ALAMEDA -- Most people buy bicycles through local dealers or large retail outlets. Rarely does a buyer purchase a bike directly from the factory.
Not so for customers of Greg Barron's Rideable Bicycle Replicas. For the most part, these buyers will purchase a "homemade" bike, one built on the company's Eagle Avenue premises by Barron and his staff of four (with occasional help from younger brother Adam Barron, a welder by trade).
"I carry a couple of other lines from different companies, but the vast majority of the stuff that I sell I actually make here," Barron said. "We use parts copied from the original castings (from those of the actual old-time bikes)."
Visitors to Barron's shop will see the extent that the Rideable Bicycle Replicas crew goes to manufacture quality bikes that remain as true to their history as possible, with frames, forks and wheels made on-site.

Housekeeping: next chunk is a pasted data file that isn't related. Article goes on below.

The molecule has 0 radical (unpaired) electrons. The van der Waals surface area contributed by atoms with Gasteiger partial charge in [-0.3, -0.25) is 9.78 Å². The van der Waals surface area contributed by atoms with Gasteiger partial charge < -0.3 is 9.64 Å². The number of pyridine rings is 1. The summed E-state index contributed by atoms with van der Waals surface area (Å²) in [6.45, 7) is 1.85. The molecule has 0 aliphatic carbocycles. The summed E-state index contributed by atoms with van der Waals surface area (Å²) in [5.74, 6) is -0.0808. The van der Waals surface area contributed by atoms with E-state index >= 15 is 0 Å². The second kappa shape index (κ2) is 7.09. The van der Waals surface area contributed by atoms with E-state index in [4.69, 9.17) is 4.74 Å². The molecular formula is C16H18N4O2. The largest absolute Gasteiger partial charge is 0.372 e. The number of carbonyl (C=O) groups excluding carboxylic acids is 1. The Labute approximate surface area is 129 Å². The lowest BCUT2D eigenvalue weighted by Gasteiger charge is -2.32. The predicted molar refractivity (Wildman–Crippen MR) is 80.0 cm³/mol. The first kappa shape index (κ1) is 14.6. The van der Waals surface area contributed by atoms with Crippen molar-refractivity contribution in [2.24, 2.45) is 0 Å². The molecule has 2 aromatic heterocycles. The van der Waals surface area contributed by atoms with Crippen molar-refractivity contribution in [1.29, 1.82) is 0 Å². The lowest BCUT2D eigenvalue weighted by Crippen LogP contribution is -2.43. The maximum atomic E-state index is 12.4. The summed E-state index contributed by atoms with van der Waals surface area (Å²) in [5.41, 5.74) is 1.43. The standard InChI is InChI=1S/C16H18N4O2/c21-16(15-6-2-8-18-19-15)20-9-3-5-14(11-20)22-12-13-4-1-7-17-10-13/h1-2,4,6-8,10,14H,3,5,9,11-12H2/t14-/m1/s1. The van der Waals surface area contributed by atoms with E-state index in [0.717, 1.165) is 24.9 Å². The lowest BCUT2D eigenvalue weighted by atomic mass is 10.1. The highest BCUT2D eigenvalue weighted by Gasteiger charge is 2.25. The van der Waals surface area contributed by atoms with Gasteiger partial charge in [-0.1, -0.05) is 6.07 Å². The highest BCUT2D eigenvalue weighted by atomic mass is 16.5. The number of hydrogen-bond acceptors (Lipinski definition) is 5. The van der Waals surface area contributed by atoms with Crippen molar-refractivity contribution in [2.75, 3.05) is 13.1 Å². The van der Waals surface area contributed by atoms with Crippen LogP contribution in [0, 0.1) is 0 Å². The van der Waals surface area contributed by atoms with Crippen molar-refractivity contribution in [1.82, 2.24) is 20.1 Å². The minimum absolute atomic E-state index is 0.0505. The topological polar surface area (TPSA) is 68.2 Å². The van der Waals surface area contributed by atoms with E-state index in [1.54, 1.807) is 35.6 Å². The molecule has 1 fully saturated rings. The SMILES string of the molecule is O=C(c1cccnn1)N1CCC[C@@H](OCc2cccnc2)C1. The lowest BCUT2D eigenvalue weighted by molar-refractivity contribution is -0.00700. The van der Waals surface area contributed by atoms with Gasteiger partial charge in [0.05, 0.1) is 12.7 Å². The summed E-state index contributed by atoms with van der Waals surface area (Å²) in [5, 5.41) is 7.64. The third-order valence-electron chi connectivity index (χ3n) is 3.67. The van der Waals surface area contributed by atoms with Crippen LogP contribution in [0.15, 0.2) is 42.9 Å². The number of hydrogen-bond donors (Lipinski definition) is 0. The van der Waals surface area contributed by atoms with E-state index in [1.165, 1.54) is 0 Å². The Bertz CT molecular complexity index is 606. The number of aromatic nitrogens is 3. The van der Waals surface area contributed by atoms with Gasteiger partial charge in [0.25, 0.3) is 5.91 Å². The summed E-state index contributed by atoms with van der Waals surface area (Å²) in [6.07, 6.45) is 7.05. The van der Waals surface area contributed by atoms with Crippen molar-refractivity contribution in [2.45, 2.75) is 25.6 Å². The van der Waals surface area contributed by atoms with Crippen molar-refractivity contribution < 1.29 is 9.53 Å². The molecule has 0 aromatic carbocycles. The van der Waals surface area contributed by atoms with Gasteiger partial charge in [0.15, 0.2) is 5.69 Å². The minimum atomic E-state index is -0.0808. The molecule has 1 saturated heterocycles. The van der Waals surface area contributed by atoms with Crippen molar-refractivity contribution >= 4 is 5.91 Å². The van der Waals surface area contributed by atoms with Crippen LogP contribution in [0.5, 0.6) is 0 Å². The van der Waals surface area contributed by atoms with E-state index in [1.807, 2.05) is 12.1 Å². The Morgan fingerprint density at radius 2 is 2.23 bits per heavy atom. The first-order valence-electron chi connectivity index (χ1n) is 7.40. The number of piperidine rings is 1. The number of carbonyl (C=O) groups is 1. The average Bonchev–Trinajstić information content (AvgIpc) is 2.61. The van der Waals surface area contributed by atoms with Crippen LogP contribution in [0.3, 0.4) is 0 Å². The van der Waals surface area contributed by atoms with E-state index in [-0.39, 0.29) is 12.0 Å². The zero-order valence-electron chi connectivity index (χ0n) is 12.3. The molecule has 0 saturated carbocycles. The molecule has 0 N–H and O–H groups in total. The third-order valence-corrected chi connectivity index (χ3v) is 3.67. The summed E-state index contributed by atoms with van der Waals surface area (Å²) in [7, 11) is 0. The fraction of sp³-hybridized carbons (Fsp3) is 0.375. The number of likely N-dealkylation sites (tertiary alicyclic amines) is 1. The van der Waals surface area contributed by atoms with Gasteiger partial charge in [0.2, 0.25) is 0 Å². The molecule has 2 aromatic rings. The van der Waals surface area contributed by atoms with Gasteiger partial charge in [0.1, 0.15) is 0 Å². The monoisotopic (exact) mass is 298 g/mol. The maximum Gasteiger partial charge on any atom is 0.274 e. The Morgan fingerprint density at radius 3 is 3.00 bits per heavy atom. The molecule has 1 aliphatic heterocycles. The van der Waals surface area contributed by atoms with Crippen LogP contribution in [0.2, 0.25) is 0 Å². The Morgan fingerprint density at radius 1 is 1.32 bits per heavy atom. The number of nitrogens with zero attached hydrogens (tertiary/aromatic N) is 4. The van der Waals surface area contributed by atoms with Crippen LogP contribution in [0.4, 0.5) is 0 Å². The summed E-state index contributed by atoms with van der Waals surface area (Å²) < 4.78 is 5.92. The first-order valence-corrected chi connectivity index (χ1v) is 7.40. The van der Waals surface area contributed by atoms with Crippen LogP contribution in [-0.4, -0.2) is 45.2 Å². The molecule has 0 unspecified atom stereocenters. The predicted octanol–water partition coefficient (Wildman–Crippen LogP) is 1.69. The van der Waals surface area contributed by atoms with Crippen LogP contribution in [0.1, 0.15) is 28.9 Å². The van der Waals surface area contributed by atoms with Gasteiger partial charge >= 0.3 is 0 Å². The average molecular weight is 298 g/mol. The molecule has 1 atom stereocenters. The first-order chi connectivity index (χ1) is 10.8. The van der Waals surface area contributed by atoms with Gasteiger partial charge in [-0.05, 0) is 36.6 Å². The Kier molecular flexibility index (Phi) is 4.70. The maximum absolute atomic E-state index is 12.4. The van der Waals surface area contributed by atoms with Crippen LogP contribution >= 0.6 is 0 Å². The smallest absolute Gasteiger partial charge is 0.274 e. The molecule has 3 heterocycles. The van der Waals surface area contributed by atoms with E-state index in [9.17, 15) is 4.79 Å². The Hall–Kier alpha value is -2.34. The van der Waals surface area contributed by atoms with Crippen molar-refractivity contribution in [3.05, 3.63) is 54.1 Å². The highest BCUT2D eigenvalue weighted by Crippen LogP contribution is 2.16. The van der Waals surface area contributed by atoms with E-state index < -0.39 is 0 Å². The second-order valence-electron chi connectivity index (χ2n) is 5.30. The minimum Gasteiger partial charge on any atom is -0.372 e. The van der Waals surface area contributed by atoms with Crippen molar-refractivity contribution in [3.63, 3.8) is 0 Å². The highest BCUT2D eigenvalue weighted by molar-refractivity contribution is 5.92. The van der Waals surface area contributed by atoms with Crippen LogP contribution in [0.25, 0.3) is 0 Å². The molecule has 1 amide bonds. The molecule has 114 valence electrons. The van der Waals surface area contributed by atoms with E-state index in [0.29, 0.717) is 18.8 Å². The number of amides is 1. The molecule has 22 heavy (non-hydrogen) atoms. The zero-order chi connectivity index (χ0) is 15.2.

Rideable Bicycle Replicas features four high-wheel models, ranging from what Barron calls a "reasonable facsimile" to what he dubs "90 percent accurate." Prices range from $899 to $3,000.
"There are advantages and disadvantages to all four bikes," said Barron, who has ridden the high wheelers since age 12. "The more comfortable bikes lose some accuracy to history. But they can be very comfortable, depending on the seat; you're not hunched over like you are on a road bike. Once you get over the apprehension of being seated five feet in the air, you're
Barron has supplied specialty bicycles for movies, television, circuses, museums and other events in different parts of the world. But among individual customers, who might be a "typical" buyer of these bikes?
"There's no target market," Barron said. "If I could nail down my one demographic, I would market it like crazy. But it's definitely a discretionary-income item."
"Boneshakers" and other specialty bicycles are not for everyone. But those purchasing from Ridable Bicycle Replicas are more than likely to be dealing directly with the manufacturer.